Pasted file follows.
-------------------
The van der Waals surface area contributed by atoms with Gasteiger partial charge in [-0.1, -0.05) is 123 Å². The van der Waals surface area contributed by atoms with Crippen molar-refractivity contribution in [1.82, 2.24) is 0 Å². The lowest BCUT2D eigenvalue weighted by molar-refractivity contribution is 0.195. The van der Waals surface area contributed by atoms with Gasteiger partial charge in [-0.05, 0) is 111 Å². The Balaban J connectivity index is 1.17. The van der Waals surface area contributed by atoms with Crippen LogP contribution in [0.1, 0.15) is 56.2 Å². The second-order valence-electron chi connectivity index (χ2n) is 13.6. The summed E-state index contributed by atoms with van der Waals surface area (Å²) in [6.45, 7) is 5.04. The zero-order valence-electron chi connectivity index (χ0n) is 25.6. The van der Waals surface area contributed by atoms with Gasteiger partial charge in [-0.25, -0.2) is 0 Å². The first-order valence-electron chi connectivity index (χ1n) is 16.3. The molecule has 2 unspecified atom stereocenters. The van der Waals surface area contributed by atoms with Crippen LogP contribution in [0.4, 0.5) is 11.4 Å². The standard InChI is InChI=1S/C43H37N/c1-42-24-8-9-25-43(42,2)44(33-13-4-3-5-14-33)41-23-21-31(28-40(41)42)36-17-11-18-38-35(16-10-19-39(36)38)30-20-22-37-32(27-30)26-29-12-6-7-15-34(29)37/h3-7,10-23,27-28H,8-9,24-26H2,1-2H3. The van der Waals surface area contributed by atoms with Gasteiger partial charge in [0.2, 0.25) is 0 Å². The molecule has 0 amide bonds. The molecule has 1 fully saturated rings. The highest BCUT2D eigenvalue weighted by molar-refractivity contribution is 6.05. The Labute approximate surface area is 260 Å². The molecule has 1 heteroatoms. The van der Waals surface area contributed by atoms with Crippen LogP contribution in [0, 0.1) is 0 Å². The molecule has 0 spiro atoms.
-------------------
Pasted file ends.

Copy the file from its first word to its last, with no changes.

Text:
The van der Waals surface area contributed by atoms with Gasteiger partial charge in [-0.1, -0.05) is 123 Å². The van der Waals surface area contributed by atoms with Crippen molar-refractivity contribution in [1.82, 2.24) is 0 Å². The lowest BCUT2D eigenvalue weighted by molar-refractivity contribution is 0.195. The van der Waals surface area contributed by atoms with Gasteiger partial charge in [-0.05, 0) is 111 Å². The Balaban J connectivity index is 1.17. The van der Waals surface area contributed by atoms with Crippen LogP contribution in [0.1, 0.15) is 56.2 Å². The second-order valence-electron chi connectivity index (χ2n) is 13.6. The summed E-state index contributed by atoms with van der Waals surface area (Å²) in [6.45, 7) is 5.04. The zero-order valence-electron chi connectivity index (χ0n) is 25.6. The van der Waals surface area contributed by atoms with Gasteiger partial charge in [-0.25, -0.2) is 0 Å². The first-order valence-electron chi connectivity index (χ1n) is 16.3. The molecule has 2 unspecified atom stereocenters. The van der Waals surface area contributed by atoms with Crippen LogP contribution in [0.4, 0.5) is 11.4 Å². The standard InChI is InChI=1S/C43H37N/c1-42-24-8-9-25-43(42,2)44(33-13-4-3-5-14-33)41-23-21-31(28-40(41)42)36-17-11-18-38-35(16-10-19-39(36)38)30-20-22-37-32(27-30)26-29-12-6-7-15-34(29)37/h3-7,10-23,27-28H,8-9,24-26H2,1-2H3. The van der Waals surface area contributed by atoms with Gasteiger partial charge in [0.2, 0.25) is 0 Å². The molecule has 0 amide bonds. The molecule has 1 fully saturated rings. The highest BCUT2D eigenvalue weighted by molar-refractivity contribution is 6.05. The Labute approximate surface area is 260 Å². The molecule has 1 heteroatoms. The van der Waals surface area contributed by atoms with Crippen LogP contribution in [0, 0.1) is 0 Å². The molecule has 0 spiro atoms.